Of those pandemic buyers, more than half, 55%, regretted taking on a new home given all the economic uncertainty and about 30% said purchasing a home had caused them to struggle financially.

Affordability matters in another way. As affordability deteriorates in metro Denver, it will shrink the pool of available buyers.

Zillow published a study Tuesday that estimates there are 2 million renters working remotely who are priced out of the market where they live but who could afford a starter home if they moved. In metro Denver, Zillow estimates there are 61,321 renter households who could afford a starter home elsewhere while keeping their Denver-based job.

Those renters represent about 14.6% of all renter households, which was the fifth-highest rate among the metros examined after San Jose, San Francisco, Los Angeles and San Diego, all in California.

“If remote work becomes a bona fide long-term option especially with the pandemic, that could reshape the U.S. housing market by opening up homeownership to people renting in expensive parts of the country,” said Zillow economist Jeff Tucker in the report.

Mike Hills, vice president of brokerage at Atlas Real Estate in Denver, suspects one reason home price gains are so strong is that people are relocating to metro Denver from denser metro areas like New York, San Francisco, Seattle and Washington, D.C.

“A lot of the research is suggesting that Denver is one of those cities that will experience a larger than normal rise in population because people are fleeing the big cities,” he said.


So long as demand outstrips supply, that should serve to support home prices, even if mortgage rates do rise, he said.

It is also worth noting that condo and townhomes, which were up only 3.7% in price on the year in metro Denver. still carry a cheaper payment than what was available a year ago."
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Old 09-10-2020, 08:58 AM
 
Location: Just south of Denver since 1989
11,485 posts, read 31,078,908 times
Reputation: 8109
Default Rubbish

Nonsense.

It increases buying power. I have buyers who qualified for $500,000 mortgage now qualify for 520,000 same payment.

I had another buyer opt for a 15 year mortgage because of the payment.

The challenge is the with record high closings in August, and the terribly low inventory, there is a lot of competition for the properties on the market.

People want study’s and homeschool rooms. They don’t feel the the place they live in offers tranquility.
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Old 09-10-2020, 02:05 PM
 
Location: Denver CO
23,283 posts, read 14,499,183 times
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Quote:
Originally Posted by 2bindenver View Post

People want study’s and homeschool rooms. They don’t feel the the place they live in offers tranquility.
I've always said that I bought more house than I needed* - a 3 bedroom plus (very small) loft for a single mom with 1 kid.

That extra space has become quite handy with eschool - the third bedroom is a guest room/office and my son has taken it over as his eschool room. I am working downstairs in the great room and he is in the office with the door closed so we both have the privacy and level of quiet that we need, but he's not stuck in his bedroom all day long.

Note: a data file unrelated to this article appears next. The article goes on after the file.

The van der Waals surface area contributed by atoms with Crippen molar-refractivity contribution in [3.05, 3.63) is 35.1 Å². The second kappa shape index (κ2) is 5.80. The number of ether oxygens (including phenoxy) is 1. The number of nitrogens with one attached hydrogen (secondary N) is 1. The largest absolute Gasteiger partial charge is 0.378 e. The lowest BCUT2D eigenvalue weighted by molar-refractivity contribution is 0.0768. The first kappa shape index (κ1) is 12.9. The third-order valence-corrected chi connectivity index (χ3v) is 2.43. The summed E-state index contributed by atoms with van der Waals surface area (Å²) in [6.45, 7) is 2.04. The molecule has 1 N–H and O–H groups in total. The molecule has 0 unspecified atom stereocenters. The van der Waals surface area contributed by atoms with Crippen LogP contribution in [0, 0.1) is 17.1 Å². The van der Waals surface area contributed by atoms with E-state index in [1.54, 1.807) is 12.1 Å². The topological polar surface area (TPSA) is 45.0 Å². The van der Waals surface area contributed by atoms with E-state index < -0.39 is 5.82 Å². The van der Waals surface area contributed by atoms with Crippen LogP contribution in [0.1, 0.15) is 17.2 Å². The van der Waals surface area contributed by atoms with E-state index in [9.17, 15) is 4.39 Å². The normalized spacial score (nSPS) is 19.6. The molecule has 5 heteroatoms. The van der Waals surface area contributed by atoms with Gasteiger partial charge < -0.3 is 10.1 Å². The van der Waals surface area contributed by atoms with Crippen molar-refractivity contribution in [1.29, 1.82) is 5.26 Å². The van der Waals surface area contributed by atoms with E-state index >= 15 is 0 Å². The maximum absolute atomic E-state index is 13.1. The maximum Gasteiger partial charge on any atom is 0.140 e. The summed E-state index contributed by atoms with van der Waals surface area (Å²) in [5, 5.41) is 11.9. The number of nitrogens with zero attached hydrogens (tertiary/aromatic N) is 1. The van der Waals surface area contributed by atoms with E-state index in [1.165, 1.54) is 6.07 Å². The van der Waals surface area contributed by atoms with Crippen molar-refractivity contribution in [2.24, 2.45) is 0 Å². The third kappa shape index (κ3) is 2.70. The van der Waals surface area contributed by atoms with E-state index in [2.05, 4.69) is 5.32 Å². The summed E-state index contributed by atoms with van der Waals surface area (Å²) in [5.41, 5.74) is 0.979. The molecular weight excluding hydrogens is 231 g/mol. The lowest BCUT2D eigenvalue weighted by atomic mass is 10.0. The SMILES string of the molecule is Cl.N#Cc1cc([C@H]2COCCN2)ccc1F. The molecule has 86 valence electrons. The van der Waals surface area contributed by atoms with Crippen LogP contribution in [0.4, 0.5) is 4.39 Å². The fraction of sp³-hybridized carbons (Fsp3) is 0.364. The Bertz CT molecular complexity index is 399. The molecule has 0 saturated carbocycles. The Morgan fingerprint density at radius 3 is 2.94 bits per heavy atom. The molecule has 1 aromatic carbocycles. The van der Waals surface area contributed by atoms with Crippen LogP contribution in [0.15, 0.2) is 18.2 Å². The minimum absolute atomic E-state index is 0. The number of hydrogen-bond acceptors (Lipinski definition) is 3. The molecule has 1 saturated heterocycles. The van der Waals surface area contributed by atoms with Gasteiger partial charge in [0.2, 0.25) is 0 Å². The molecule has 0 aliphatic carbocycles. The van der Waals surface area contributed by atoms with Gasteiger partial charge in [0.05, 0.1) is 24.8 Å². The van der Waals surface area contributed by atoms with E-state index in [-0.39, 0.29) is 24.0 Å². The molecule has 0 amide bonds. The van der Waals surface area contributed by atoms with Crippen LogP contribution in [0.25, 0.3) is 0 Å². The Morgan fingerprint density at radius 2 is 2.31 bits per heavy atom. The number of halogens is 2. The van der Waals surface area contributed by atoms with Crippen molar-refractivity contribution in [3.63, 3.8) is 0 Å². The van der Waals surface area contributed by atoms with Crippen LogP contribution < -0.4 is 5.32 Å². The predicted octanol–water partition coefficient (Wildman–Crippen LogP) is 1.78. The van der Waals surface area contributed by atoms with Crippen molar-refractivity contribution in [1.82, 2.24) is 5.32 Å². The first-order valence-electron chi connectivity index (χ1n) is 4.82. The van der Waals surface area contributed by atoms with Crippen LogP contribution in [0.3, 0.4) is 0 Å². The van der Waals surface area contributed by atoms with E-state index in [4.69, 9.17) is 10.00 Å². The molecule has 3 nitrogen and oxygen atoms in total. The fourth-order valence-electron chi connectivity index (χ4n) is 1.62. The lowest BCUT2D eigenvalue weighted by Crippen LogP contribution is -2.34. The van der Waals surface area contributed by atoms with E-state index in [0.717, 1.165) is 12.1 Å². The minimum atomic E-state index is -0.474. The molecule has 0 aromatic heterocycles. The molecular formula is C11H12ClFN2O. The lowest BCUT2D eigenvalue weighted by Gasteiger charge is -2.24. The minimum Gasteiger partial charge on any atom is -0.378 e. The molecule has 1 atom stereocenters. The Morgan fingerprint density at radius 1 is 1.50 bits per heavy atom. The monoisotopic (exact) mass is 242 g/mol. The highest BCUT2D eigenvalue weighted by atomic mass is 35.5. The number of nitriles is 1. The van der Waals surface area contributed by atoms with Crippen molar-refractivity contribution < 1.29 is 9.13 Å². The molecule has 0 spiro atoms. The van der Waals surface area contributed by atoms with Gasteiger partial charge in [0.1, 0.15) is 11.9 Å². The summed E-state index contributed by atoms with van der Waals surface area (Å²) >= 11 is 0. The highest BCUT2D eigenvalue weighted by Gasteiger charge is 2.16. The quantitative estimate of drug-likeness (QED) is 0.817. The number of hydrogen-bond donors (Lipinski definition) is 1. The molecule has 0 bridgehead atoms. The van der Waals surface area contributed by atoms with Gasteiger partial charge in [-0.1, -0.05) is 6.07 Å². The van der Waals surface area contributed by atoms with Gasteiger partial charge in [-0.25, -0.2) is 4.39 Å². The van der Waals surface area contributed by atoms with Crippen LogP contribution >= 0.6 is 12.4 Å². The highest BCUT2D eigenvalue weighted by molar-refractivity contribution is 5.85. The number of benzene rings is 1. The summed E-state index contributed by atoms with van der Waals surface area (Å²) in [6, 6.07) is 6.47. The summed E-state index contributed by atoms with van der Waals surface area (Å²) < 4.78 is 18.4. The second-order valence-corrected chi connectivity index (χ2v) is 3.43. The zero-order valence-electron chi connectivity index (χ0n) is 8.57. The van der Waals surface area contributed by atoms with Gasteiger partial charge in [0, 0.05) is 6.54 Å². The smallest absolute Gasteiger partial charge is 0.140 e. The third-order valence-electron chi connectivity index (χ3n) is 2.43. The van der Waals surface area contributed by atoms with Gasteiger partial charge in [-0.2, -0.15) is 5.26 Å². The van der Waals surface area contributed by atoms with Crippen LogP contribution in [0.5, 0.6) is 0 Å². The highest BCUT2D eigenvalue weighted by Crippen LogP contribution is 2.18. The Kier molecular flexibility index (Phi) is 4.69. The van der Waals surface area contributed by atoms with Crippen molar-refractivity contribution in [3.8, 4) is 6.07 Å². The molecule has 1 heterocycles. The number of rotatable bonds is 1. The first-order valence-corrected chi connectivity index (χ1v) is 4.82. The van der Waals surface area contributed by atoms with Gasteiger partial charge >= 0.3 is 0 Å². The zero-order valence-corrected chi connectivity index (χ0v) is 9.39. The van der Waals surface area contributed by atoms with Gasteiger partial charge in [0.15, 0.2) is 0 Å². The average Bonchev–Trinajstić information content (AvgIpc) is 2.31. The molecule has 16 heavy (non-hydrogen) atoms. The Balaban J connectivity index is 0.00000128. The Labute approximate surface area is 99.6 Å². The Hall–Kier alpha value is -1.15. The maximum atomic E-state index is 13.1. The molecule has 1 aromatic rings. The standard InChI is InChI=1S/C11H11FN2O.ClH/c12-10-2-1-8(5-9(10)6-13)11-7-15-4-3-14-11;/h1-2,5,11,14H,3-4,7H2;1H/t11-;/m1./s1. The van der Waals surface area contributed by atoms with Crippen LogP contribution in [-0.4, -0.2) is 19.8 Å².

So I'm not one of those people who needs to buy a larger home to make it through this pandemic but I can certainly understand why those who are in a position to buy might want to, even if they had previously thought their home was large enough.

* I added the third bedroom (new construction) because it was a minimal amount when building and definitely worth it for resale. It was an extended 2nd floor, not chopping up the same amount of space into smaller rooms, but it was only about $7000 to add it to the construction contract.
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Old 09-12-2020, 11:46 PM
 
2,763 posts, read 2,609,045 times
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Quote:
Originally Posted by 2bindenver View Post
Nonsense.

It increases buying power. I have buyers who qualified for $500,000 mortgage now qualify for 520,000 same payment.

I had another buyer opt for a 15 year mortgage because of the payment.

The challenge is the with record high closings in August, and the terribly low inventory, there is a lot of competition for the properties on the market.

People want study’s and homeschool rooms. They don’t feel the the place they live in offers tranquility.
I don't think they are saying it doesn't increase buying power, just that the market increased MORE than the buying power increased due to lower rates.
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Old 09-13-2020, 10:33 AM
 
Location: Just south of Denver since 1989
11,485 posts, read 31,078,908 times
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Most buyers decide now is the time to start looking. Then they get qualified for a loan. In the very short time between looking and finding, prices do not change all that much.

I have one buyer who laments waiting, started looking in February and cancelled his contract in March. He believed the market would crash. His job is stable and he is on a month to month lease. Prices are $5,000 to $10,000 higher now and in multiple bids over asking. He had little competition before and I hear nearly daily how he made the worst decision of his life.

After all these years, I do not have a crystal ball.
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Old 09-13-2020, 12:14 PM
 
2,782 posts, read 3,979,009 times
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Quote:
Originally Posted by 2bindenver View Post
Most buyers decide now is the time to start looking. Then they get qualified for a loan. In the very short time between looking and finding, prices do not change all that much.

I have one buyer who laments waiting, started looking in February and cancelled his contract in March. He believed the market would crash. His job is stable and he is on a month to month lease. Prices are $5,000 to $10,000 higher now and in multiple bids over asking. He had little competition before and I hear nearly daily how he made the worst decision of his life.

After all these years, I do not have a crystal ball.

Every year we have posters saying that it is about to correct and they are waiting. 2013, it was going to get cheaper. 2014 it couldn't go up any more. 2015 just waiting for it to come down etc. etc. etc.

Your buyer has lots of company.

Of course some times it does come down...but I don't see that happening in Denver anytime soon. If it does it will be balanced by higher interest rates.